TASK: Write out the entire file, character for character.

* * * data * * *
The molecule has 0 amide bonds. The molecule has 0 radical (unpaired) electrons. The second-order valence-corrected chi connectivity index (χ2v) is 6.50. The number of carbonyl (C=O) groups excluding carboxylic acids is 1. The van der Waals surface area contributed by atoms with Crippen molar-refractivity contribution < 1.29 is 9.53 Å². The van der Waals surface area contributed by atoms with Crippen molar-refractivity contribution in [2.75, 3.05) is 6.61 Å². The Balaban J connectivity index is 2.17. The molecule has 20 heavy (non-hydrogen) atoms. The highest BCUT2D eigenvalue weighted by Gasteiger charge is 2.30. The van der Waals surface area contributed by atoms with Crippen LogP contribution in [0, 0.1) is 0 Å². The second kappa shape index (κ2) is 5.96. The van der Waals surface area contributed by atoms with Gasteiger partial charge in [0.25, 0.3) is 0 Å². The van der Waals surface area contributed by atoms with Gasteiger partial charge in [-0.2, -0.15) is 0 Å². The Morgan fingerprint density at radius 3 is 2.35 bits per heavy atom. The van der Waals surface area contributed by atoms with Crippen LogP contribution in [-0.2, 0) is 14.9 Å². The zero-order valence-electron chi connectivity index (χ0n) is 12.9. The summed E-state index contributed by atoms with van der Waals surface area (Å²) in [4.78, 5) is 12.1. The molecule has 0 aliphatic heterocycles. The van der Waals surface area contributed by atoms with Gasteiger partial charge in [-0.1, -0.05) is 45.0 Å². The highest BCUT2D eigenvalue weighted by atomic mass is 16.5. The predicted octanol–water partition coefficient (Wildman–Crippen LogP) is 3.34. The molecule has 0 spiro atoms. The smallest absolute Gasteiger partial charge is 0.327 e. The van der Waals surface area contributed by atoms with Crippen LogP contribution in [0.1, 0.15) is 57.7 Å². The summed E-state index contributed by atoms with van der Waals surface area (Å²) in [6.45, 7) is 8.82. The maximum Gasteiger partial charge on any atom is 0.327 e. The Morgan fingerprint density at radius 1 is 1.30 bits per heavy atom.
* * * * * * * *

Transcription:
The molecule has 0 amide bonds. The molecule has 0 radical (unpaired) electrons. The second-order valence-corrected chi connectivity index (χ2v) is 6.50. The number of carbonyl (C=O) groups excluding carboxylic acids is 1. The van der Waals surface area contributed by atoms with Crippen molar-refractivity contribution < 1.29 is 9.53 Å². The van der Waals surface area contributed by atoms with Crippen molar-refractivity contribution in [2.75, 3.05) is 6.61 Å². The Balaban J connectivity index is 2.17. The molecule has 20 heavy (non-hydrogen) atoms. The highest BCUT2D eigenvalue weighted by Gasteiger charge is 2.30. The van der Waals surface area contributed by atoms with Crippen LogP contribution in [0, 0.1) is 0 Å². The second kappa shape index (κ2) is 5.96. The van der Waals surface area contributed by atoms with Gasteiger partial charge in [0.25, 0.3) is 0 Å². The van der Waals surface area contributed by atoms with Gasteiger partial charge in [-0.2, -0.15) is 0 Å². The Morgan fingerprint density at radius 3 is 2.35 bits per heavy atom. The van der Waals surface area contributed by atoms with Crippen LogP contribution in [-0.2, 0) is 14.9 Å². The zero-order valence-electron chi connectivity index (χ0n) is 12.9. The summed E-state index contributed by atoms with van der Waals surface area (Å²) in [4.78, 5) is 12.1. The molecule has 0 aliphatic heterocycles. The van der Waals surface area contributed by atoms with Gasteiger partial charge in [-0.1, -0.05) is 45.0 Å². The highest BCUT2D eigenvalue weighted by atomic mass is 16.5. The predicted octanol–water partition coefficient (Wildman–Crippen LogP) is 3.34. The molecule has 0 spiro atoms. The smallest absolute Gasteiger partial charge is 0.327 e. The van der Waals surface area contributed by atoms with Crippen LogP contribution in [0.1, 0.15) is 57.7 Å². The summed E-state index contributed by atoms with van der Waals surface area (Å²) in [6.45, 7) is 8.82. The maximum Gasteiger partial charge on any atom is 0.327 e. The Morgan fingerprint density at radius 1 is 1.30 bits per heavy atom.